Pregnancy

Hospital Offers $500 In Gift Vouchers As A ‘Sorry We Switched Your Babies’ Gesture

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girl boy twinsA woman in Australia delivered a baby boy in January at a nice private hospital. Everything was going just fine, until a nurse came in and told her that there had been a mix-up and the little boy she was cuddling was someone else’s baby entirely.

According to the Herald Sun, Nick and Samantha Stuhlener welcomed baby Levi at St. Vincent’s Hospital in Melbourne in January. But after about 45 minutes in their hospital room with their new baby, a nurse came in and said there had been a mixup. Levi had been in the “settling room” and the Stuhleners had accidentally been given someone else’s baby. Both babies were reportedly wearing correct ID tags, but the nurse had failed to cross-check the baby IDs with the parent IDs when she was bringing the baby to them.

The Stuhleners were horrified, as anybody would be. But they say the stress of the incident made it so they are having trouble bonding with the real Levi, who is now three months old. They are also not satisfied with the hospital’s story about the incident. The hospital says the real Levi was just napping in the settling room the whole time, but Samantha Stuhlener told Mama Mia she worries Levi was with another woman and might have been breastfed by another mother.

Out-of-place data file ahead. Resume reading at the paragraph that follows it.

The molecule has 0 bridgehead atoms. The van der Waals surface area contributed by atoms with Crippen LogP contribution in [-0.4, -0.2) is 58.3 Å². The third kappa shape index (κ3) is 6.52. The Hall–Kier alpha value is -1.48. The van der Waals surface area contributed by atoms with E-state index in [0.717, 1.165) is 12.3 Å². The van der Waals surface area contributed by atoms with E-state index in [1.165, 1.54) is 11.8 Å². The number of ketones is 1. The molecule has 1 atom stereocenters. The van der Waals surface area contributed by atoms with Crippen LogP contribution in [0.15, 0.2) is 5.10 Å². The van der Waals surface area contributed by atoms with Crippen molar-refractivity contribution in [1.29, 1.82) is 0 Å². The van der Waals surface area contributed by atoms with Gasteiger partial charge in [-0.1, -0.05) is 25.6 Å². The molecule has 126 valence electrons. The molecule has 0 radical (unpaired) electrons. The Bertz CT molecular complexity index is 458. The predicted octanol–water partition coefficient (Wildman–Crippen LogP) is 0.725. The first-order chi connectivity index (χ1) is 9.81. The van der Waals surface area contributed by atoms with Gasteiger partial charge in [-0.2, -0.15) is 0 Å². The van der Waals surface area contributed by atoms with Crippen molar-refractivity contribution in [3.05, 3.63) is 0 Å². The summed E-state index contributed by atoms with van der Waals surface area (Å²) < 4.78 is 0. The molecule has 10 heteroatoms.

The hospital says Levi was in the settling room and neither baby was fed or changed by a wrong parent. The hospital sent the Stuhleners an apology and $500 in gift vouchers, though according to Parentdish the Stuhleners received vouchers addressed to the parents of the other baby. The Stuhleners say the hospital is refusing to let them see the incident report so they can verify what actually happened.

I can’t even imagine how stressful the situation was for the parents, but luckily the babies were safely and promptly returned to their proper parents. It is ridiculous that the hospital is not letting them see the incident report, though. The hospital screwed up royally, and the parents should have the right to see the report, even if just to reassure themselves.

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